Bowlby's maternal deprivation AO3

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  • Created by: Jordan64
  • Created on: 15-08-17 16:55
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  • Bowlby's theory of maternal deprivation AO3
    • Counter-evidence for maternal deprivation
      • Goldfarb: war-orphans who were traumatised & had poor after-care
        • Found that this caused developmental difficulties
          • Children growing up in poor quality institutions deprived of not just maternal care but other aspects
            • Evidence suggests more factors cause affectionless psychopathy, rather than just separation
    • Counter evidence
      • Lewis (1954) replicated study on larger scale: 500 young people
        • Early prolonged maternal separation didn't predict criminality or difficulty forming close relationships
          • Suggests other factors may affect outcome of early maternal deprivation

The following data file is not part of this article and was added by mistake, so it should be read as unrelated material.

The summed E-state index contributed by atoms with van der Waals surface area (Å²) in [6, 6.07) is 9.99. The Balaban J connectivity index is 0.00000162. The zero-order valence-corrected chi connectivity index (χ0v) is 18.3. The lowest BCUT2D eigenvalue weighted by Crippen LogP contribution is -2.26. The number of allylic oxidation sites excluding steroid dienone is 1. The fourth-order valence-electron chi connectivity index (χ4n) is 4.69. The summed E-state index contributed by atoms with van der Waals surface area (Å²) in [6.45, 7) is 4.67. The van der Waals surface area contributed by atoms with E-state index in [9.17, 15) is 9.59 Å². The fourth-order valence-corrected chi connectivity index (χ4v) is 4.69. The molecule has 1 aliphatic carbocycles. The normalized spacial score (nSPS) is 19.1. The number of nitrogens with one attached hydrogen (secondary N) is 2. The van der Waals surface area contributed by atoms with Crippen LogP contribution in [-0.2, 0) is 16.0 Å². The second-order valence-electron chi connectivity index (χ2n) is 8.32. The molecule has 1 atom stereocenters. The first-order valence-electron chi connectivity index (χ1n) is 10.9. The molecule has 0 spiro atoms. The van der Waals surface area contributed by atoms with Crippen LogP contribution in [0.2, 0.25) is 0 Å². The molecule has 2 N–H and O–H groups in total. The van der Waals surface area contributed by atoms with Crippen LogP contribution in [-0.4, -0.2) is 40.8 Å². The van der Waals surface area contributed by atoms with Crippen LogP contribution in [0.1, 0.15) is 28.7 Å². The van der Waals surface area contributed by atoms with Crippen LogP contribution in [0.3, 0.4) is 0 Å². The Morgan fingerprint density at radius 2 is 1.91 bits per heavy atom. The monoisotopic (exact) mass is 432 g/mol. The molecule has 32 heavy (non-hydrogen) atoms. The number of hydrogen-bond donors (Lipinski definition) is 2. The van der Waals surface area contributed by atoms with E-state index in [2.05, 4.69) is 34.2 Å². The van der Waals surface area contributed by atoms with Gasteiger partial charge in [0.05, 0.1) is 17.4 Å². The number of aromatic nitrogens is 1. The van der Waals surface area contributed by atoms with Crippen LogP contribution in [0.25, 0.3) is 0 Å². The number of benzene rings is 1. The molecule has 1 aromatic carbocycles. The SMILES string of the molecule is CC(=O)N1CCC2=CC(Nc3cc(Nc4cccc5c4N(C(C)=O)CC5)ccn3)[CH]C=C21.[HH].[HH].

• Critical period as a 'sensitive' period
      • Koluchova's (1976) case study: Czech twin boys isolated from 18 months.
        • Looked after by loving adults and appeared to recover fully - child can recover from deprivation with good aftercare
          • Case study shows the period is sensitive rather than critical
    • Support from animal studies
      • Levy et al (2003): separation baby rats from mother for a day had permanent affect on social behaviour
        • Shows that separation can have severe damage to a child's social, cognitive and emotional development
          • However, there are questions as to how well the findings form Levy's study can be generalised to human behaviour
    • Privation and deprivation not distinguished
      • Rutter (1981): deprivation loss of PCG after attachment developed, privation failure to form attachment
        • Rutter: severe long-term damage that Bowlby associated with deprivation is more likely result of privation
          • Many of the thieves in Bowlby's study had moved from home to home during childhood - may not have formed attachments in first place
            • This could be the cause of affectionless psychopathy rather than deprivation

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